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Syria resumes border missile raids

A Syrian jet has bombed a rebel-held region near the border with Turkey for a second consecutive day, killing at least one person and wounding three others on Tuesday, an official has said.

An Associated Press video journalist saw the plane strike an area around the Syrian town of Ras al-Ayn, just across the border from the Turkish town of Ceylanpinar, and plumes of smoke could be seen rising into the sky.

The jet struck an area near the Turkish border "five times within a period of 10 minutes", according to an official from the Ceylanpinar mayor's office. Turkish ambulances sped to the border to carry Syrians wounded in the attack to Turkish hospitals. The official said four wounded Syrians were taken to Turkey for treatment today and one of them died.

An estimated 20 people died during Monday's air-raid in Ras al-Ayn and a further 10 died of wounds in Turkey, he said.

Syrian rebels wrested control of Ras al-Ayn from the forces of President Bashar Assad's regime last week. The town is in the predominantly Kurdish oil-producing north-eastern province of al-Hasaka.

Turkey's Foreign Minister Ahmet Davutoglu, speaking to a group of Turkish journalists in Rome on Monday, said Turkey had formally protested to Damascus about the bombings close to its border, saying the attacks were endangering security.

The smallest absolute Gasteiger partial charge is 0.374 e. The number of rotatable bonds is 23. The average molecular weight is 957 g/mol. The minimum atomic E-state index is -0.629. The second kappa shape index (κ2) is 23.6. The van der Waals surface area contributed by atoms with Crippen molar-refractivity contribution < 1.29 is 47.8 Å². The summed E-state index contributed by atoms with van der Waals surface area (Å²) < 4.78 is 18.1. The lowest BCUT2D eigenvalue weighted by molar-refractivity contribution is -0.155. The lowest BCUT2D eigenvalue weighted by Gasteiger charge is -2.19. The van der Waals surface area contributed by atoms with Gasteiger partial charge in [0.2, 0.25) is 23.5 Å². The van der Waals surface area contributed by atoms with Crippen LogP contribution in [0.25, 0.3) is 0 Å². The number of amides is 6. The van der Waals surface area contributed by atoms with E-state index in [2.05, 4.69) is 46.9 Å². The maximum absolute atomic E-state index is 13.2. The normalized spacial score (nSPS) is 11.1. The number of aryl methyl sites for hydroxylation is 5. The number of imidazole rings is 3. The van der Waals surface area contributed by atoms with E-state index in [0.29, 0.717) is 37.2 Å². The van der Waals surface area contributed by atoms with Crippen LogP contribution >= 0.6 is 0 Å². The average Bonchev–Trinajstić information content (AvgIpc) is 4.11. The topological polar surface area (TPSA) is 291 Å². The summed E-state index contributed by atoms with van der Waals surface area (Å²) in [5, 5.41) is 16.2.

He said Turkey had also reported the incident to Nato allies and to the UN Security Council. The Syrian jet had not infringed Turkey's border, he said, adding that Turkey would have responded if it had.

The fighting in Ras al-Ayn touched off a massive flow of refugees three days ago, and more refugees fled into Ceylanpinar. The violence in Syria has killed more than 36,000 people since an uprising against President Assad's regime began in March 2011. Hundreds of thousands have fled into neighbouring Turkey, Jordan, Lebanon and Iraq.

Meanwhile, the UN refugee agency has been forced to withdraw five of its 12 staff from the north-eastern al-Hasaka province in Syria, blaming rising insecurity. The move came as agency spokeswoman Melissa Fleming said that a Syrian Arab Red Crescent warehouse in Aleppo was apparently shelled and 13,000 blankets burned.

She said "recent deliveries have been very difficult", particularly in Damascus, where operations were disrupted for two days and a truck carrying 600 blankets was hijacked outside the city.


From Belfast Telegraph